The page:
Security Pros Seek More Training

Susan Hall
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Top 15 Tech Certifications in Today's Market

I just wrote about a survey from the International Information Systems Security Certification Consortium (ISC)2, the organization that offers certifications including the CISSP, saying that security pros need new skills to deal with the security issues posed by cloud computing and mobile devices. That organization, of course, has a vested interest in the outcome of the poll, but it hired consultants Frost & Sullivan to conduct the global survey of more than 10,000 security professionals.


Though the debate continues over the value of certifications, among the interesting points in the survey results: Six of 10 respondents said they're looking to add at least one new certification in the next year. That suggests that these security pros recognize that they need more training and are looking for guidance to help them deal with their companies' issues.


As for the instruction they sought, first in their minds was training in information risk management, and applications and systems development security. The report says:

Many organizations have come to the realization that their own internally created software suffers from the same security risks as those coming from a vendor.

I'm no security expert, but that seems obvious, doesn't it?


The report also delves into what it calls the "dilution effect" of security certifications-it counted more than 40 either vendor-specific or vendor-neutral security certifications available, making it difficult for certification vendors to differentiate themselves. I've written about research firm Foote Partners' finding that the noncertified skills might boost your salary more than a certification and suggested that certifications are just a foot in the door, what it takes to get past the gatekeepers in HR. Fellow blogger Sue Marquette Poremba has noted that new job candidates seem to have a tough time getting a foot in the door because they lack experience.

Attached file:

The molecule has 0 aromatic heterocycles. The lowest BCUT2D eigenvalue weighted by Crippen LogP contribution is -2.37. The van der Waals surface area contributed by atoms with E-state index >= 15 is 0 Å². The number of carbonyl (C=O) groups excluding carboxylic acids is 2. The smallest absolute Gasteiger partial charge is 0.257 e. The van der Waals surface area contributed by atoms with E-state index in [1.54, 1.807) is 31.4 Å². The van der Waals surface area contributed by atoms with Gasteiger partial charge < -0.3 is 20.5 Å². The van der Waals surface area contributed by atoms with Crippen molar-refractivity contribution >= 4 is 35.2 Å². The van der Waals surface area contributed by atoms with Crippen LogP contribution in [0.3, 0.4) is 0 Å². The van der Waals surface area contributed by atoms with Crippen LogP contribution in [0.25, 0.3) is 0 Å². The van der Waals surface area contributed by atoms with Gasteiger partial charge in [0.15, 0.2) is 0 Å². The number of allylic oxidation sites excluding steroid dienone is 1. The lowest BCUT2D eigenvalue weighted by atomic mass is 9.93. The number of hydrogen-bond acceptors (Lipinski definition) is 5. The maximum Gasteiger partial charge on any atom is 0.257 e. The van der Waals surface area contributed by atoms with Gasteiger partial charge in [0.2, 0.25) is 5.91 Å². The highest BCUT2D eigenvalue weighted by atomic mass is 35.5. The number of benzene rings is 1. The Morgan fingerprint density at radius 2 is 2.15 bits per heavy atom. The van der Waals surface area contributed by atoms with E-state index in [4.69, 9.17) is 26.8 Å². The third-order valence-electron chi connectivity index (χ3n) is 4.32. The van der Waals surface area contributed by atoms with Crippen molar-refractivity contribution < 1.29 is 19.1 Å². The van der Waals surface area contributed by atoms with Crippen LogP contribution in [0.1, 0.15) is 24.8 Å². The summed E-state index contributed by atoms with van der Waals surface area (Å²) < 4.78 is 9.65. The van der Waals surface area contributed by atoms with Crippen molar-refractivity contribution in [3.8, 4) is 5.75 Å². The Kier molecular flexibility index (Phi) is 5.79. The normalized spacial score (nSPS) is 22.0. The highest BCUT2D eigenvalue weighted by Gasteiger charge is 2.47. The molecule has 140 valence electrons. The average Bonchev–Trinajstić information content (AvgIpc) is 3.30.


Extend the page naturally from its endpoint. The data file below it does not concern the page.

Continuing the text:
According to the (ISC)2 report:

The concern is that the certifications considered of high value today may be perceived to be devalued and, consequently, less significant to information security professionals and, more importantly, their employers. Frost & Sullivan believes that many vendors are addressing the current skills gap [by] increasing the complexity and continuing educations requirements of their certifications.

Interestingly enough, of the respondents who are involved in hiring, 90 percent ranked security certifications somewhat or very important. The survey also asked why. While common responses tend to be employee competence, quality of work and company policy, other reasons are emerging including regulatory requirements, company image or reputation and customer requirement. In fact, the survey found that security pros worldwide are spending more time addressing the security concerns of their customers.


In this piece, (ISC)2 Executive Director Hord Tipton asserts that the CISSP continues to be popular and that only 1 percent of those who do not renew say they're doing so because they feel the certification has been devalued. He says the board continues to update the CISSP to address technologies such as virtualization and cloud computing.


But it quotes him saying:

Due to the popularity of the CISSP, don't expect it to do everything. We're finally getting through to human resource directors and hiring officials that they really need to look under the hood when hiring for specialized positions.

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